One of the most important estate tax planning benefits available to married couples in the United States is the unlimited marital deduction. This allows one spouse to pass, during life and at death, an unlimited amount of assets to the other spouse without having to pay any Federal estate or gift taxes. For transfers at death, this allows the surviving spouse to defer estate taxes on such assets until survivor's later death.
Resident aliens (holder's of green cards) are generally treated the same as U.S. citizens for Federal estate and gift tax purposes when the resident alien makes gifts. A resident alien is a non-U.S. citizen domiciled in the United States.
While citizens and residents are treated similarly for giving purposes during life and at death, treatment of noncitizen spouses is different when that spouse is a beneficiary. The unlimited marital deduction does not apply to lifetime gifts and death transfers to noncitizen spouses, even if they are lawful permanent residents of the United States.
When the surviving spouse is not a U.S. citizen, lifetime gifts in excess of $143,000 per year (for 2013) are subject to federal gift tax. At death, if the surviving spouse is not a U.S. citizen, the transfer will not qualify for the unlimited marital deduction. Unless special planning is done, gifts to the non-citizen spouse, will not qualify for the unlimited marital deduction. To defer taxes until the second death, a qualified domestic trust (“QDOT") must be utilized.
Essentially, the QDOT is a trust designed to allow the non-citizenspouse to take advantage of the estate tax marital deduction. All the income of the trust must be paid to the surviving spouse at least annually (this is the same as QTIP rules). In addition, principal can only be paid to the surviving spouse for hardship. When the non-citizenspouse dies, the estate tax is paid and any remaining principal is distributed as directed in the trust document, usually to the children.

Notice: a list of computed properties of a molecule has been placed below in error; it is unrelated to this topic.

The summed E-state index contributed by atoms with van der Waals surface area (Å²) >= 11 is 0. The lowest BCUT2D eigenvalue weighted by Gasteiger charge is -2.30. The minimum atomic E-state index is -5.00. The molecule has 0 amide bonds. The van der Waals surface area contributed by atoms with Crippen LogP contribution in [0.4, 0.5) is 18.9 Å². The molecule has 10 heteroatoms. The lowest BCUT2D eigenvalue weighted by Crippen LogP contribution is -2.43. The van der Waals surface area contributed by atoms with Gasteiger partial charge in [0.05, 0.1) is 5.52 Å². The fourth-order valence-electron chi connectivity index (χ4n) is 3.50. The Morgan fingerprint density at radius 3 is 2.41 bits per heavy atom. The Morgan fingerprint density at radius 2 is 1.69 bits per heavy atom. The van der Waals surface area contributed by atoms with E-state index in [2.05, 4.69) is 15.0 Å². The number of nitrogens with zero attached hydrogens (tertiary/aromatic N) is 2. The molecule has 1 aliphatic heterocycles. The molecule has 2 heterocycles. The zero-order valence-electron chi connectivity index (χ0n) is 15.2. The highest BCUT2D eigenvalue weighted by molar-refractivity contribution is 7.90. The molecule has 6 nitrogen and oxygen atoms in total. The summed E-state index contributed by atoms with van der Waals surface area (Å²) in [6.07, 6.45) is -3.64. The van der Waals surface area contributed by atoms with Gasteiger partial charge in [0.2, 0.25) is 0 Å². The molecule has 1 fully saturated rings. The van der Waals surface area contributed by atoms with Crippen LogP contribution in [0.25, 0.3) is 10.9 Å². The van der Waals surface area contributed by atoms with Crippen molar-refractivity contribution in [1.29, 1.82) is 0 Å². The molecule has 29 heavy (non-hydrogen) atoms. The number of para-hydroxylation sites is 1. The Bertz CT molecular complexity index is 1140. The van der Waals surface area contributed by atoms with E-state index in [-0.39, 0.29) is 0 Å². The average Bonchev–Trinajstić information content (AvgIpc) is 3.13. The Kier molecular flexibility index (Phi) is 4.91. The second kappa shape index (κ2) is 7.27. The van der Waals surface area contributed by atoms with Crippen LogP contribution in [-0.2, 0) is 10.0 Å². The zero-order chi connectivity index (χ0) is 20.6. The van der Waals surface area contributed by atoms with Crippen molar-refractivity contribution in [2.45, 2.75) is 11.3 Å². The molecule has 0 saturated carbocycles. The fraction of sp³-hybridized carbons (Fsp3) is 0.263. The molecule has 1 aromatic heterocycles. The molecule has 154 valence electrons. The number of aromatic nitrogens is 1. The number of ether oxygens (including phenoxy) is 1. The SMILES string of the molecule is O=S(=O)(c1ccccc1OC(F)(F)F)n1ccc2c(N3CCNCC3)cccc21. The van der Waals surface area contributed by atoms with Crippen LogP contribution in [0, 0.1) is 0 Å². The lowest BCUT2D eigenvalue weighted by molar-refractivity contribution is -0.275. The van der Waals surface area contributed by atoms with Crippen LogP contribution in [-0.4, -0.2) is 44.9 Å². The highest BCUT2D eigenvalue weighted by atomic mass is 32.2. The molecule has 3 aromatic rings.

A QDOT can be set up by the surviving spouse, as long as it is established and the property transferred to it by the due date of the U.S. estate tax return (nine months after death, or 15 months with an extension). This allows the spouse to customize the trust to accommodate the requirements of U.S. tax laws at that time.
The basic requirements are:
If the QDOT has assets exceeding $2,000,000, the U.S. trustee must be a bank, or the individual U.S. trustee must furnish a bond or letter of credit to the U.S. Treasury for 65% of the value of the QDOT assets at the first spouse’s death.
Because of the impact that estate taxes can have, a QDOT requires careful planning with your tax and legal advisors. Be sure to consult both if you are considering this type of trust.